The shotgun's advantages can include the cost of the gun and ammunition, social acceptability in some areas, and versatility of sporting and recreational uses. If those aren't important to you, and range and capacity is, the AR is a better choice.

  6. #6
    Nice list. I was hoping you would weigh in. I have an old police issue 870. I was looking at the Remington and the Beretta tactical autoloaders. Those are about a grand each. Hard to justify.
    Quote Originally Posted by Jay Cunningham View Post
    Shotgun Pros:

    • widely available
    • inexpensive (baseline models)
    • legal in more areas
    • new ammo technology (Flite Control)
    • various ammo options
    • lower pressure means easier on the ears
    • ammo cheap and widely available
    • *may* be more acceptable to a jury



    Carbine Pros:

    • small size, light weight
    • large onboard ammo capacity
    • easy to reload
    • ammo less likely to penetrate through walls
    • less recoil
    • fast follow-up shots
    • adaptability
    • aftermarket support
    • many qualified trainers to teach proper operation
    • easily suppressed
    • can engage effectively out to 200 yards



    Shotgun Cons:

    • tend to be physically large
    • heavy recoil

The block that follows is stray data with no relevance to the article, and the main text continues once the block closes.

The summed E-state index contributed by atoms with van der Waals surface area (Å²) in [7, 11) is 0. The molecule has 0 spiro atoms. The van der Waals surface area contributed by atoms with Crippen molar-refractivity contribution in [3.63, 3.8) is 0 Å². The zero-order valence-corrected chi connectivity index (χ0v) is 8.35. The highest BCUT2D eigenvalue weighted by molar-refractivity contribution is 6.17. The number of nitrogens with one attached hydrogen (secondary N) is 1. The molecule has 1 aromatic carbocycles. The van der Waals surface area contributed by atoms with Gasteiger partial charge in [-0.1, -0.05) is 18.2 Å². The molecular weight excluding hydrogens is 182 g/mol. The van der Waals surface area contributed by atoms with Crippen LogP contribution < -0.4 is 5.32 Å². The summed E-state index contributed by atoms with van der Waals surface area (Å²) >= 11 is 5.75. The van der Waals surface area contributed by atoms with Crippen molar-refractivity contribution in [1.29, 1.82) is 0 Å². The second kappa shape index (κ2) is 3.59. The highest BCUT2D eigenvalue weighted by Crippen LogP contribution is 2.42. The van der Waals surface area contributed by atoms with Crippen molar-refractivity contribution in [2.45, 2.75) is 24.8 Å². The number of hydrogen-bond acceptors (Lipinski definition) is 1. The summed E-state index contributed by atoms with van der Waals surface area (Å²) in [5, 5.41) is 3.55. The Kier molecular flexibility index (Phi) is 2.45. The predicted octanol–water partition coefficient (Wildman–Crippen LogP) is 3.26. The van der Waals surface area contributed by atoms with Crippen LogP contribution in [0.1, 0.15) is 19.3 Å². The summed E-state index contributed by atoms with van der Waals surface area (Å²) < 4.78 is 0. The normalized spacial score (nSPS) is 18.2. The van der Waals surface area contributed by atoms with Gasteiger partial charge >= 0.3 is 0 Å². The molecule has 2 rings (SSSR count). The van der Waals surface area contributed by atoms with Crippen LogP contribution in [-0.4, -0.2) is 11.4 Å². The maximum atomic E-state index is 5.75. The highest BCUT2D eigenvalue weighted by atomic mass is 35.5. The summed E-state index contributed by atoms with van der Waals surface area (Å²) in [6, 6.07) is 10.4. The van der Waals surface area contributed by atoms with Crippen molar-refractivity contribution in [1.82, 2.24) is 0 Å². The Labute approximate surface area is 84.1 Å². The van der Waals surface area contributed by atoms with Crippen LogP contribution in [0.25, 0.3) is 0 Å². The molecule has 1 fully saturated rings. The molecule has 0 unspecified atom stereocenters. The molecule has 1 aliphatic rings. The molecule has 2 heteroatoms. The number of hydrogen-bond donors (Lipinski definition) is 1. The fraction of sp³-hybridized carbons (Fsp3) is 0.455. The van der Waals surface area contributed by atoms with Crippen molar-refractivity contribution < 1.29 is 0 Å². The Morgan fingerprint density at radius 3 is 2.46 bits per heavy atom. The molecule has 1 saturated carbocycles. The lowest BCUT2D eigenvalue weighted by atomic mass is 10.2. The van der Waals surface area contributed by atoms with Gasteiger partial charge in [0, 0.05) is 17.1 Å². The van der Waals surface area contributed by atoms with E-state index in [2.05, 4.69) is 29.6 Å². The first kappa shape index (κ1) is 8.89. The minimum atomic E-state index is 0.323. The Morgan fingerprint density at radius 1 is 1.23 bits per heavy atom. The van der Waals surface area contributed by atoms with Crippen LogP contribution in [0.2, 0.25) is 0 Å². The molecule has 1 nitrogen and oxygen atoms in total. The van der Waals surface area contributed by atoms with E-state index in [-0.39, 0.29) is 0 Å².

• low ammo capacity
    • more difficult to reload
    • good training less available
    • easy to short stroke a manual action
    • slower follow-up shots
    • autoloaders can be ammo finicky
    • can be difficult to add accessories
    • poor iron sights
    • close engagement range



    Carbine Cons:

    • loud/blasty
    • "evil black rifle"
    • expense
    • availability
    • "assault weapon" - target of legislation
    • *may* be less acceptable to a jury

  7. #7
    Member JodyH's Avatar
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    Feb 2011
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    New Mexico
    Quote Originally Posted by BrianB View Post
    I have been reading everything I can find about a home defense arsenal. I cannot find any justification for choosing a shotgun over an AR except for cost. The shotgun is slow to reload, carries a limited amount of ammo, the ammo for it is large and heavy, the tube magazine is susceptible to damage rendering the shotgun useless.
    Well the only justification I can see is for bears but those are very scarce here. Or for three gun.
    Any substantial arguments for a shotgun being a necessity?

    edit to add.
    Actually I said that wrong. Its not about choosing a shotgun over an AR. What realistically does a shotgun bring to the table that the AR doesn't cover. Or an AR combo of a 5.56 and a .308.
    Can you show me a single home defense AAR where 9 rounds of #00 would not have sufficed? Obvious drug dealer rip-off invasions excepted.
    I just don't see the capacity and reload arguments as being relevant to home defense.
    Large and heavy? My loaded Beretta 1301 is lighter than my loaded 16" AR and within an inch in OAL.
    I've never had a tube magazine issue in years of hard field use, range use, training classes and 3-gun. AR mags on the other hand, I have a bunch that were sidelined due to damage.

    Shotgun's not a necessity, no long gun is realistically a necessity for the vast majority of home defense situations.
    Nice to have, heck yea.

    Shotgun brings a better hit ratio on moving targets.